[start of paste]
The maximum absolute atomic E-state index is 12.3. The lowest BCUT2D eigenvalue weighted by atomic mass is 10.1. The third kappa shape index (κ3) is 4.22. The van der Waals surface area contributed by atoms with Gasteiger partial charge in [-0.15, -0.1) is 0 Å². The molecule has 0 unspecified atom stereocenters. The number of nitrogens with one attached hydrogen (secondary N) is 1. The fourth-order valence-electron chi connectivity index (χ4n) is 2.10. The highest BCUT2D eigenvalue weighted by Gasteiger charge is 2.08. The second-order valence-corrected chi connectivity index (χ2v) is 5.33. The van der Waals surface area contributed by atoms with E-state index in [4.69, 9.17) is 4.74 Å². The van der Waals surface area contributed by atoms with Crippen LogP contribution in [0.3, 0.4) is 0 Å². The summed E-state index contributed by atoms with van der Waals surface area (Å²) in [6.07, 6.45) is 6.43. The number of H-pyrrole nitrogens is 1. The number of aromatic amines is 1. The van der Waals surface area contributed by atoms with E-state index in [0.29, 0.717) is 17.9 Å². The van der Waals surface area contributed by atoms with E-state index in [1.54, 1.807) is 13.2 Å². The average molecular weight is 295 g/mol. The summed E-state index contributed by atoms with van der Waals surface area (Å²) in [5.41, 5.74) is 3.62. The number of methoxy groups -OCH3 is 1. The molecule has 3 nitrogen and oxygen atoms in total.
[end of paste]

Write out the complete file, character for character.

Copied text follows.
The maximum absolute atomic E-state index is 12.3. The lowest BCUT2D eigenvalue weighted by atomic mass is 10.1. The third kappa shape index (κ3) is 4.22. The van der Waals surface area contributed by atoms with Gasteiger partial charge in [-0.15, -0.1) is 0 Å². The molecule has 0 unspecified atom stereocenters. The number of nitrogens with one attached hydrogen (secondary N) is 1. The fourth-order valence-electron chi connectivity index (χ4n) is 2.10. The highest BCUT2D eigenvalue weighted by Gasteiger charge is 2.08. The second-order valence-corrected chi connectivity index (χ2v) is 5.33. The van der Waals surface area contributed by atoms with E-state index in [4.69, 9.17) is 4.74 Å². The van der Waals surface area contributed by atoms with Crippen LogP contribution in [0.3, 0.4) is 0 Å². The summed E-state index contributed by atoms with van der Waals surface area (Å²) in [6.07, 6.45) is 6.43. The number of H-pyrrole nitrogens is 1. The number of aromatic amines is 1. The van der Waals surface area contributed by atoms with E-state index in [0.29, 0.717) is 17.9 Å². The van der Waals surface area contributed by atoms with E-state index in [1.54, 1.807) is 13.2 Å². The average molecular weight is 295 g/mol. The summed E-state index contributed by atoms with van der Waals surface area (Å²) in [5.41, 5.74) is 3.62. The number of methoxy groups -OCH3 is 1. The molecule has 3 nitrogen and oxygen atoms in total.